We recommend using either the absorption method or the pilaf method when cooking grains. This keeps grains fluffy and moist and prevents them from sticking together. 

Legumes

Overcooking legumes can cause them to lose essential B vitamins and nutrients. Instead, you can cook foods such as beans and lentils on a gentle simmer to help prevent this. 

Meat and Poultry

Simmering is an excellent way to keep meat tender and evenly cooked. 

When you simmer meat, proteins called collagen begin to melt and turn into gelatin. The gelatin then coats the muscle fibers and causes the meat to become succulent and moist. 

Add your meat before bringing your liquid to a simmer as a general rule.

Overcooking your meat makes it chewy because the proteins denature. These denatured proteins clump together, causing a tough or stringy texture.

Stock

Like meat, cooking stock by simmering ensures the minerals, proteins, and fats don’t emulsify and enhance the flavors. 

Vegetables

Simmering is ideal for fibrous veggies such as sweet potatoes, beets, turnips, and rutabagas as it helps cook them evenly.

Rapidly cooking them at high temperatures can cause the loss of beneficial antioxidants and nutrients.

Simmering vs. Boiling: What Are The Differences?

The difference between a simmer and a boil is only a few degrees. 

Here is a summary of the differences between simmering and boiling.

Gentle Simmer
Temperature (at sea level):Approx. 190°F
Bubble Movement:Minor bubbling or the occasional bubble
Water Agitation:Barely agitated
Best Used For:Stocks and broths, slow-cooked cooking sauces, chutneys, delicate grains, and beans
Lively Simmer
Temperature (at sea level):Approx. 205°F
Bubble Movement:Consistent bubbling action mainly around the sides of the pot
Water Agitation:Slightly agitated
Best Used For:Soups, most cooking sauces, starchy vegetables, hard grains 
Boiling
Temperature (at sea level):212°F
Bubble Movement:Rapid bubbling and furious
Water Agitation:Extremely agitated
Best Used For:Green vegetables for blanching, dried pasta

The main difference between boiling and simmering is the movement and intensity of the bubbles. A simmer has gentle bubbling movement, while a boil is more agitating.

Essential Equipment for Simmering

Some pieces of equipment will make simmering easier. But while we’re recommending some tools, you may already have similar options in your kitchen.

Dutch Oven

A Dutch oven goes by many names. Some call them “casserole dishes,” while others call them “French ovens.” Either way, a Dutch oven is wider than it is tall.

To make simmering easier, try using a heavy-bottom Dutch oven. These are excellent for conducting heat and distributing it evenly for steady cooking.

Most Dutch ovens are made with cast iron, making them difficult to use when boiling or simmering. However, we’ve found dutch ovens with a 7 to 8-quart capacity ideal for these techniques.

Stockpot

A stockpot is much taller and slimmer than its Dutch oven counterparts. Lighter stockpots can be used for simple tasks like boiling ears of corn or dried pasta.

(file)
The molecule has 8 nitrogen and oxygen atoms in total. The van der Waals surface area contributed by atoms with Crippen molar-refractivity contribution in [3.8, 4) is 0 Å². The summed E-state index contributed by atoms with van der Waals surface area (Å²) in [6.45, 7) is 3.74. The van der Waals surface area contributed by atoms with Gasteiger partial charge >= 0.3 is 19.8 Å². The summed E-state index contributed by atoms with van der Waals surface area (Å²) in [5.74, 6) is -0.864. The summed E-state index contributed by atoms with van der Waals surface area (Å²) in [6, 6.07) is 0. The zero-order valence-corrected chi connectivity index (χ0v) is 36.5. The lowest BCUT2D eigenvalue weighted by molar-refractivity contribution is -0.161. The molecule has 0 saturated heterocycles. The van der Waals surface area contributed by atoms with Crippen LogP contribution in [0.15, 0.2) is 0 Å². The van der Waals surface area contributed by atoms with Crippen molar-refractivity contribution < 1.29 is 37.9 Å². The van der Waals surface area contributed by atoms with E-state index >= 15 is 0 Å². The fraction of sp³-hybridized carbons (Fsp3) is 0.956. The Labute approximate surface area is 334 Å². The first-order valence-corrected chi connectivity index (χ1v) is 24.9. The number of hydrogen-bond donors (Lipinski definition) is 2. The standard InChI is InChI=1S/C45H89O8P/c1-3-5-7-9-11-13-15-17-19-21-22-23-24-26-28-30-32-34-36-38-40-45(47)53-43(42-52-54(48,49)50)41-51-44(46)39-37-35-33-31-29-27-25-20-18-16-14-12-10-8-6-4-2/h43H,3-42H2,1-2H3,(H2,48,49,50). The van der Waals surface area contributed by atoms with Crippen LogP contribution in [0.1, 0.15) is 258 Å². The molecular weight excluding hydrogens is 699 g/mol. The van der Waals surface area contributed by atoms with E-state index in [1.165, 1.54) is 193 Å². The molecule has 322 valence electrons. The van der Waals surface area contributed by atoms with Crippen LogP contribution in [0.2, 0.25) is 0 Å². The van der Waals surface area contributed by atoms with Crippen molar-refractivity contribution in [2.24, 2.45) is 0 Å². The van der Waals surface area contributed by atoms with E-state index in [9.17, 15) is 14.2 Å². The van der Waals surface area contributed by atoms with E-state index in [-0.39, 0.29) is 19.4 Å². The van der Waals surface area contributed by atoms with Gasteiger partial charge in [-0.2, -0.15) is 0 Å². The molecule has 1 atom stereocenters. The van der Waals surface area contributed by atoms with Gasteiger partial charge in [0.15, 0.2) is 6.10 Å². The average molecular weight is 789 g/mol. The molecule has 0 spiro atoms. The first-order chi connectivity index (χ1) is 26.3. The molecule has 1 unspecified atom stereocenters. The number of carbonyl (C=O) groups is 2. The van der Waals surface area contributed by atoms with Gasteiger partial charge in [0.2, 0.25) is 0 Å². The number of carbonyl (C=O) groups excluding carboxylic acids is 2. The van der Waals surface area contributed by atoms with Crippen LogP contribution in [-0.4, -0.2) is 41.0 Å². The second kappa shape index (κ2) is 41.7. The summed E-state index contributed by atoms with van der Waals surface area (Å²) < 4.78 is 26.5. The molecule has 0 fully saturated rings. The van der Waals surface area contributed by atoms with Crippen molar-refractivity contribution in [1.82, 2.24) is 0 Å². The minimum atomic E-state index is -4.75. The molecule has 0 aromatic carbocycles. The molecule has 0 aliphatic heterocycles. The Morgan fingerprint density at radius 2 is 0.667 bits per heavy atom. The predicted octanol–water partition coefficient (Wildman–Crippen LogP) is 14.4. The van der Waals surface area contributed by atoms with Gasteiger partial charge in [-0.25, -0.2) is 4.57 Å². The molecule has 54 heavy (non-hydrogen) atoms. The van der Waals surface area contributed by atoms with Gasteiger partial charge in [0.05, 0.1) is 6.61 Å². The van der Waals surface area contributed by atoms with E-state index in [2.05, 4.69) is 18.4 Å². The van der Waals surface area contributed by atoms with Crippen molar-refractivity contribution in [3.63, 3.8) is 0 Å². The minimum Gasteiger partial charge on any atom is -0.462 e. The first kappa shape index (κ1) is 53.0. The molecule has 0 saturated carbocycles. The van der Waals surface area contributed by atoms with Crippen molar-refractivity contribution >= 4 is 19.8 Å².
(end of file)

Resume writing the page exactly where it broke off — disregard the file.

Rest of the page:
However, heavy-bottomed stockpots are much more versatile and conduct heat better. Ideally, use a stockpot with at least an 8 to 12-quart capacity for ease of use and maneuverability. 

Colander

Colanders are essential if you need to drain the liquid from your pot. 

We recommend using a large colander with tiny perforations. This will help you drain liquids without losing food. It’s especially handy for small foods like cooked orzo. 

Saucepan

If you don’t have a stockpot or Dutch oven, chances are you have a saucepan. 

Overall, we’ve found that heavy-bottomed saucepans are the best for consistently conducting heat and maintaining the right temperature.

For most jobs, a 4-quart saucepan is a suitable size. However, smaller saucepans with 2 to 3-quart capacity can be used for cooking grains. And we’d recommend one with a non-stick surface for easy cleaning and convenience.

Digital Thermometer

While it’s not a necessity, a good thermometer will take the guesswork out of maintaining your pan’s temperature. 

Try to find a digital thermometer that offers useful features such as a rotating display, backlight, or motion sensor. And ideally, the probe should be at least 3 inches long to keep your hands away from heat sources.

Most good digital thermometers will cost anything between $12 to $100. 

Wrapping Up

Simmering is a versatile cooking technique similar to boiling. It’s much more gentle on your food compared to boiling. You can use simmering for tender foods such as fish and meat, as well as broths, soups, and grains. 

To achieve a simmer, you need to bring the liquid to a boil. Then gradually decrease the temperature until it reaches 190°F to 211°F.

Try a few times with plain water if you’re a beginner, as it’s a difficult skill to achieve at first. You’ll constantly be playing with temperatures, and it requires constant supervision.

FAQ

Is It Better To Simmer With The Lid On or Off?

Simmering needs constant observation. So it’s best to keep the lid off. Adding the lid intensifies the heat and increases the temperature, which can quickly cause the liquid to boil.

How Much Liquid Should I Use For Simmering?

This largely depends on what you’re cooking. For most foods, you need enough liquid to fully submerge them. Grains and dried pasta all expand, so you’ll need to ensure there’s enough room at the top of your pot. 

Should I Stir While Simmering?

Once you reach your desired temperature, you’ll need to stir occasionally when simmering. And if you’re adding new ingredients to your recipe, stir again to redistribute the heat evenly. 

Written by
James Fuller

Hey I'm James, the one who started Purely Cookware. All my life, I've been lucky enough to bond with family around the dinner table. And I will be using this website to teach you how you can do the same.